Namibia gets ICAO safety certificate

NCAA staff complaints looked at

15 October 2019 | Transport

Namibia received the International Civil Aviation Organisation (ICAO) President Certificate in Aviation Security at the organisation's 40th general assembly held in Montreal, Canada, in late September.

This certificate is usually awarded to a particular ICAO member state, but Namibia received it alongside a number of other members.

It is an award in recognition of a particular state's visible progress on ICAO standards and recommended practices. Transport minister John Mutorwa, said last week the eligibility criteria used for this recognition are objective and transparent and based on ICAO's universal security audit programme, which is a continuous monitoring approach.

Namibia will again undergo a universal safety oversight audit in 2020, for which Mutorwa urged all role players to prepare well in advance.

The 2018 ICAO audit pointed out certain deficiencies at the Hosea Kutako International Airport (HKIA), which Mutorwa said were taken “very seriously” by cabinet.

An inter-ministerial cabinet committee, chaired by Deputy Prime Minister Netumbo Nandi-Ndaitwah, was established and considered issues like congestion, screening and safety measures at the airport.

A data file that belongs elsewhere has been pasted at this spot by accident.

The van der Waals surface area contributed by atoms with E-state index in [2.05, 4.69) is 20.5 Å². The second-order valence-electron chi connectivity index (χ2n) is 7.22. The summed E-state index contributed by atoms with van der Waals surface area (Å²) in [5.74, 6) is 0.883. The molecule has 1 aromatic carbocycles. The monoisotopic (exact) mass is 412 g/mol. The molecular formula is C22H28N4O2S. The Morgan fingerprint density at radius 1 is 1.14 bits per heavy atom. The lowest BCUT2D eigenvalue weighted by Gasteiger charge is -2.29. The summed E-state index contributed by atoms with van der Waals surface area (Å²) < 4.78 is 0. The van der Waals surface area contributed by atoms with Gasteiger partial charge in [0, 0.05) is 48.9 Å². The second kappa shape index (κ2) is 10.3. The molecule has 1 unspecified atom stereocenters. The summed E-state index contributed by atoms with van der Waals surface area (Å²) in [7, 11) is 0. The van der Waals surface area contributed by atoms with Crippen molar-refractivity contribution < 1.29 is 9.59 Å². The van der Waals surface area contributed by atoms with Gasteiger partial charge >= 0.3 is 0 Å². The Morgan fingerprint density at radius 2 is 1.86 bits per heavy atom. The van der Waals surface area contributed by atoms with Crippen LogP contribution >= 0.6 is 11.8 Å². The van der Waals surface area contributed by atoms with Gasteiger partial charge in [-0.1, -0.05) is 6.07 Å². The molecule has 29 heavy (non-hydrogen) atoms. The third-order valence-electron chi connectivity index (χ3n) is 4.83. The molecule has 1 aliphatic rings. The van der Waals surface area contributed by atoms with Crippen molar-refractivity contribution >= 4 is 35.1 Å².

This committee presented a report on what needs to be done three weeks ago. The Namibia Airports Company (NAC) is to implement the recommendations.

Mutorwa yesterday urged the board, management and staff of the Namibia Civil Aviation Authority (NCAA) to work together as professionals in a fair, just and transparent manner, particularly in dealing with organisational reform. The NCAA has been transformed from a directorate in the works ministry - a public-service entity - to a parastatal, which is a juristic body. Mutorwa said his office had received a number of NCAA staff complaints, most of which had to do with the new organisational structure.

“Some staff members who were competent, efficient and effective to do their work in the former Directorate of Civil Aviation are apparently all of a sudden being regarded as not good enough to be placed correctly on the NCAA establishment. There is also a false notion that some staff members have been seconded from the MWT's former directorate,” Mutorwa said. Mutorwa pointed out that the directorate does not exist anymore, and therefore no one could have been “seconded” to the NCAA.

To establish what is going on, Mutorwa has appointed the deputy executive director of the department of government air transport services, Joe Shipepe, to “factually and objectively” investigate the issues and complaints and submit a report with “clear recommendations” to him.

CATHERINE SASMAN